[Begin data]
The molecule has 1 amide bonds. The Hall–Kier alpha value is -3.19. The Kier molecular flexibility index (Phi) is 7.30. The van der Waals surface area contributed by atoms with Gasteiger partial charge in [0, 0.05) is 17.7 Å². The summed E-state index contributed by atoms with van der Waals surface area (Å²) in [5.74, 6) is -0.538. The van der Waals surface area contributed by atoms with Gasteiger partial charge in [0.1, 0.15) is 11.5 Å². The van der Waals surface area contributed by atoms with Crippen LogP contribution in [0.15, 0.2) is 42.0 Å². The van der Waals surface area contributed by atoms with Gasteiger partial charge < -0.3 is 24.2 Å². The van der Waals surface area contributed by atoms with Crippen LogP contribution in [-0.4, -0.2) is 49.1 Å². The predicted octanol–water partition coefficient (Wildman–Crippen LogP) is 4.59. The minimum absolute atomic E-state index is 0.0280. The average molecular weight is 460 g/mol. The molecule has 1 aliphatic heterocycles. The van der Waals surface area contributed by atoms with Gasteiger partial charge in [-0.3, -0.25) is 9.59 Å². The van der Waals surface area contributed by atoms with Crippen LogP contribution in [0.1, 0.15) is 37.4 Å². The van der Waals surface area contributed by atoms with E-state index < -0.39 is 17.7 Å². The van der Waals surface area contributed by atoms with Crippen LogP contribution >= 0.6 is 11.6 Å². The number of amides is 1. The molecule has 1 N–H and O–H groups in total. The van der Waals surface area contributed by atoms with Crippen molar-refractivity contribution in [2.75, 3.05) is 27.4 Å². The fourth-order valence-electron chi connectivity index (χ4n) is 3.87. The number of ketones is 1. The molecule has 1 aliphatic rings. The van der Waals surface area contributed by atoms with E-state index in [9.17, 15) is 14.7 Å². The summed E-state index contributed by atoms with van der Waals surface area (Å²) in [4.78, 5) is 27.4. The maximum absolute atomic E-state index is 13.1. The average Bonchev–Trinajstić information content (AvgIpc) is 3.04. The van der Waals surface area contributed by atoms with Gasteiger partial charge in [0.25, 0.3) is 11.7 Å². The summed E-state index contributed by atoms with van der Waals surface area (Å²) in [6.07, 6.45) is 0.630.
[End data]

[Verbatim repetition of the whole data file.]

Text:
The molecule has 1 amide bonds. The Hall–Kier alpha value is -3.19. The Kier molecular flexibility index (Phi) is 7.30. The van der Waals surface area contributed by atoms with Gasteiger partial charge in [0, 0.05) is 17.7 Å². The summed E-state index contributed by atoms with van der Waals surface area (Å²) in [5.74, 6) is -0.538. The van der Waals surface area contributed by atoms with Gasteiger partial charge in [0.1, 0.15) is 11.5 Å². The van der Waals surface area contributed by atoms with Crippen LogP contribution in [0.15, 0.2) is 42.0 Å². The van der Waals surface area contributed by atoms with Gasteiger partial charge < -0.3 is 24.2 Å². The van der Waals surface area contributed by atoms with Crippen LogP contribution in [-0.4, -0.2) is 49.1 Å². The predicted octanol–water partition coefficient (Wildman–Crippen LogP) is 4.59. The minimum absolute atomic E-state index is 0.0280. The average molecular weight is 460 g/mol. The molecule has 1 aliphatic heterocycles. The van der Waals surface area contributed by atoms with Gasteiger partial charge in [-0.3, -0.25) is 9.59 Å². The van der Waals surface area contributed by atoms with Crippen LogP contribution in [0.1, 0.15) is 37.4 Å². The van der Waals surface area contributed by atoms with E-state index < -0.39 is 17.7 Å². The van der Waals surface area contributed by atoms with Crippen LogP contribution >= 0.6 is 11.6 Å². The number of amides is 1. The molecule has 1 N–H and O–H groups in total. The van der Waals surface area contributed by atoms with Crippen molar-refractivity contribution in [2.75, 3.05) is 27.4 Å². The fourth-order valence-electron chi connectivity index (χ4n) is 3.87. The number of ketones is 1. The molecule has 1 aliphatic rings. The van der Waals surface area contributed by atoms with E-state index in [9.17, 15) is 14.7 Å². The summed E-state index contributed by atoms with van der Waals surface area (Å²) in [4.78, 5) is 27.4. The maximum absolute atomic E-state index is 13.1. The average Bonchev–Trinajstić information content (AvgIpc) is 3.04. The van der Waals surface area contributed by atoms with Gasteiger partial charge in [0.25, 0.3) is 11.7 Å². The summed E-state index contributed by atoms with van der Waals surface area (Å²) in [6.07, 6.45) is 0.630.